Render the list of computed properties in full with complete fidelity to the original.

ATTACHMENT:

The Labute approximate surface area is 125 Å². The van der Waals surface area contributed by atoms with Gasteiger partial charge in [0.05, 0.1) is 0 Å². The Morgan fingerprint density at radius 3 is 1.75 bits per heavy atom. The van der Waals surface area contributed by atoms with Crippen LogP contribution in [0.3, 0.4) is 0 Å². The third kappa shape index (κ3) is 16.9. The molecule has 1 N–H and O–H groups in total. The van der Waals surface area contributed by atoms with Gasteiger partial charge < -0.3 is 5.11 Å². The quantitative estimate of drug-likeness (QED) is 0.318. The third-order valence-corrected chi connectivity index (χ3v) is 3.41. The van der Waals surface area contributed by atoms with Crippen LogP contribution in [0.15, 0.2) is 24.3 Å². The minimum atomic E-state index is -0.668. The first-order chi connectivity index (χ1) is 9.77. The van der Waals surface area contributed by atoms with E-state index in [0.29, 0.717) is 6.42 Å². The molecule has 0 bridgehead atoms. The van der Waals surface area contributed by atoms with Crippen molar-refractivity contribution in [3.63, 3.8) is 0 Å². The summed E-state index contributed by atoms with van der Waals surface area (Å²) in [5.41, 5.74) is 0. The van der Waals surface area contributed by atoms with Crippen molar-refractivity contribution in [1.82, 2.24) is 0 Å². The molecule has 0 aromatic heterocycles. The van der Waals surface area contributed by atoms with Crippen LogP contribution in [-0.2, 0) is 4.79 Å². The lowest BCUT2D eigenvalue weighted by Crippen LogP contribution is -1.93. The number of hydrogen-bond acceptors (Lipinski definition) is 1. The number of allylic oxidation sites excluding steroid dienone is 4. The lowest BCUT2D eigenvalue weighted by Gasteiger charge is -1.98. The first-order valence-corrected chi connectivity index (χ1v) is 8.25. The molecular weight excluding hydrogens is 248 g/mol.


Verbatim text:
The Labute approximate surface area is 125 Å². The van der Waals surface area contributed by atoms with Gasteiger partial charge in [0.05, 0.1) is 0 Å². The Morgan fingerprint density at radius 3 is 1.75 bits per heavy atom. The van der Waals surface area contributed by atoms with Crippen LogP contribution in [0.3, 0.4) is 0 Å². The third kappa shape index (κ3) is 16.9. The molecule has 1 N–H and O–H groups in total. The van der Waals surface area contributed by atoms with Gasteiger partial charge < -0.3 is 5.11 Å². The quantitative estimate of drug-likeness (QED) is 0.318. The third-order valence-corrected chi connectivity index (χ3v) is 3.41. The van der Waals surface area contributed by atoms with Crippen LogP contribution in [0.15, 0.2) is 24.3 Å². The minimum atomic E-state index is -0.668. The first-order chi connectivity index (χ1) is 9.77. The van der Waals surface area contributed by atoms with E-state index in [0.29, 0.717) is 6.42 Å². The molecule has 0 bridgehead atoms. The van der Waals surface area contributed by atoms with Crippen molar-refractivity contribution in [3.63, 3.8) is 0 Å². The summed E-state index contributed by atoms with van der Waals surface area (Å²) in [5.41, 5.74) is 0. The van der Waals surface area contributed by atoms with Crippen molar-refractivity contribution in [1.82, 2.24) is 0 Å². The molecule has 0 aromatic heterocycles. The van der Waals surface area contributed by atoms with Crippen LogP contribution in [-0.2, 0) is 4.79 Å². The lowest BCUT2D eigenvalue weighted by Crippen LogP contribution is -1.93. The number of hydrogen-bond acceptors (Lipinski definition) is 1. The number of allylic oxidation sites excluding steroid dienone is 4. The lowest BCUT2D eigenvalue weighted by Gasteiger charge is -1.98. The first-order valence-corrected chi connectivity index (χ1v) is 8.25. The molecular weight excluding hydrogens is 248 g/mol.